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Love's Labor's Lost

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at Chicago Shakespeare Theater

by William Shakespeare
directed by Marti Maraden

Playgoer's Guide

THE STORY

King Ferdinand of Navarre convinces his closest friends, Berowne, Dumaine and Longaville, to commit themselves to study with him for three years, swearing off all worldly pleasures—like a good night's sleep, three meals a day and the mere sight of a woman. Setting an example for all to see, the King punishes a country swain named Costard for wooing Jaquenetta, a dairy maid. But after decreeing that no woman set foot within a mile of your Court and sentencing poor Costard for one simple transgression, how do you then receive the Princess of France with her three ladies-in-waiting when she arrives on affairs of state? One look at the French entourage ignites the men's romantic fervor—and sends their academic ardor up in flames. The four foresworn start setting their love to sonnets, each hoping to keep his rapture under wraps. But unfortunately Navarre's postal service (Costard again…) is not entirely foolproof, and letters are misdirected along the way, exposing each one in turn to his guilty cohorts. The men agree to abandon all scholarly aspirations, and band together in an all-out campaign to conquer the ladies' hearts. The success of their tactical maneuvers now hangs upon the strength of the French resistance that lies ahead.

BEGINNINGS

Love’s Labor’s Lost, alongside A Midsummer Night’s Dream and The Tempest, are thought to be the only Shakespeare plays without clearly identifiable primary sources, although prolific scholarly writing has offered much speculation to the contrary. But scholars have come to view the story as a stewpot of sorts, composed of a number of contemporary personalities, combined with several commedia dell’arte stock characters, then seasoned with a generous portion of the Elizabethans’ obsession with the English language and rhetoric. Believed by most scholars to have been written ca. 1594–95, Love’s Labor’s Lost first appeared in print (as far as we know) in a 1598 quarto, with a title page that boasted: “As it was presented before Her Highness this last Christmas”—thus intended to catch the eye of Elizabethan readers infatuated with all things royal.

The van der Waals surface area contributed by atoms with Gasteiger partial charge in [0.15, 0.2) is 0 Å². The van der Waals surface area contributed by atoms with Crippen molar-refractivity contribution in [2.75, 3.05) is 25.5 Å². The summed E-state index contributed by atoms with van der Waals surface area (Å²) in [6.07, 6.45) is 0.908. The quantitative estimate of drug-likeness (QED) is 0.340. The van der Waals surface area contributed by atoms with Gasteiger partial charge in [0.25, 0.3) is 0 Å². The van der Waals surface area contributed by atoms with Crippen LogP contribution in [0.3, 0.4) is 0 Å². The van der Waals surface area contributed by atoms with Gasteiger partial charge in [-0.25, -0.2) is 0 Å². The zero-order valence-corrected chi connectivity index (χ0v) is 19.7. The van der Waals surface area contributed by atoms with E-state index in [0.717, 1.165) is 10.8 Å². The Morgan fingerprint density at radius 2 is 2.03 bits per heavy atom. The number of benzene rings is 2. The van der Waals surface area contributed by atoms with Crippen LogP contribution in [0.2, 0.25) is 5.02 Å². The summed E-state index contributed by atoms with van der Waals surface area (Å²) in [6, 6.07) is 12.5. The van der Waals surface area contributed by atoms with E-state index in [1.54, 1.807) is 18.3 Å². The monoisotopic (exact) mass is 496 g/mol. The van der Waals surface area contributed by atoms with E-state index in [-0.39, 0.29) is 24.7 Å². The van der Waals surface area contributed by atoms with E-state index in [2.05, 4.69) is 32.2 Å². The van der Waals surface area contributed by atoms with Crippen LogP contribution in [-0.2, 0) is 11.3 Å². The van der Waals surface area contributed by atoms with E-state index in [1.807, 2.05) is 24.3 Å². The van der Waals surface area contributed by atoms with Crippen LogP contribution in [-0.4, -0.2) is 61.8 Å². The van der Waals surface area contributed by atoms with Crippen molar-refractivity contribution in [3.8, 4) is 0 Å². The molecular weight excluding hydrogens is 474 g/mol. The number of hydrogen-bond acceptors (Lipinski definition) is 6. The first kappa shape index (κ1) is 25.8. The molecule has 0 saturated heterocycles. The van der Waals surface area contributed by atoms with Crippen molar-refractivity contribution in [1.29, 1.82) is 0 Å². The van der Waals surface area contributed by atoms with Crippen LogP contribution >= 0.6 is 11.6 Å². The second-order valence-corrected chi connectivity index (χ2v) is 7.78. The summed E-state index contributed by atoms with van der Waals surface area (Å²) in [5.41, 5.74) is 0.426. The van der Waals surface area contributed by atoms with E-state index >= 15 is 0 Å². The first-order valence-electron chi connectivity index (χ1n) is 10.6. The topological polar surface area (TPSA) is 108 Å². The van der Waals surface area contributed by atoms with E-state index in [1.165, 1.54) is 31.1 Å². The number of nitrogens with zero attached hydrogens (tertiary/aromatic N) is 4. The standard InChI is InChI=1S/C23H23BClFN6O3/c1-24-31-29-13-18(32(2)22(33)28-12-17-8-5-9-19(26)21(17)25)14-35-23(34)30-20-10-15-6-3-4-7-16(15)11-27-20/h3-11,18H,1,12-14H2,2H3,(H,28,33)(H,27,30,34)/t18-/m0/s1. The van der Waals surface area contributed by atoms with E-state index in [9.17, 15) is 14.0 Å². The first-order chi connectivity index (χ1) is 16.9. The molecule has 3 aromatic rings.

IN PERFORMANCE

If indeed “this last Christmas”—i.e. 1597—served as the play’s stage premiere, Love’s Labor’s Lost enjoyed a Christmastime revival for the Court of King James I in 1605 before disappearing from the stage for more than 200 years. In 1762 an anonymous playwright penned The Students, with a title page claiming it to be a “Comedy, Altered from Shakespeare’s Love’s Labour's Lost and adapted to the stage.” This, along with David Garrick's musical adaptation a decade later, never actually reached the stage. The first time in more than two centuries that Love’s Labor’s Lost was seen in a theater was in 1839 when Madame Eliza Vestris, actor, director and theater manager, staged the play at Covent Garden with only minor alterations to Shakespeare’s original text. Madame Vestris’s version brought Shakespeare’s Love’s Labor’s Lost from the open-air Elizabethan theater into the “modern” theater, out of the library and back to the stage.

By the turn of the twentieth century, Love’s Labor’s Lost had become a respectable and relatively familiar piece. A changing perspective toward the play was indebted to the 1932 production staged by Tyrone Guthrie, one of the most influential directors of the twentieth century. By mid-century, a sea change had taken place from productions that avoided the script’s melancholy ending to ones that now embraced it. This tonal shift from comic to dramatic became evident in director Peter Brook’s 1946 production when the potential for tragedy closely resonated with society in post-WWII England. When the BBC undertook the six-year project of filming all of Shakespeare’s plays for television, Love’s Labor’s Lost was one of the last to be recorded and aired.

The growing popularity of the play in the last forty years has transpired in part at the expense of its men, seen through the lens of feminism. In 1999 actor/director Kenneth Branagh revisited Love’s Labor’s Lost and with the help of Miramax began filming. Inspired by the play’s musicality, Branagh set his adaptation as a cinematic musical from the 1930s. Branagh cut the text extensively (the entire film lasted just over ninety minutes), while adding a variety of dance routines and songs. The play’s signature “hiding scene,” staged as a song-and-dance number, sent scholars and critics alike into a frenzied flurry of commentary—especially after Branagh’s four-hour Hamlet a few years earlier had omitted practically nothing from Shakespeare’s original text.

Marti Maraden’s 2017 production is the second time that Love’s Labor’s Lost has been staged at Chicago Shakespeare. In 2002, Artistic Director Barbara Gaines staged the Theater's first production of the play. Gaines spoke about the timeliness of Love’s Labor’s Lost, “The anniversary of September 11 is near at hand. All of us feel the sweetness of life much more acutely now than a year ago…We have to celebrate what we have.” 

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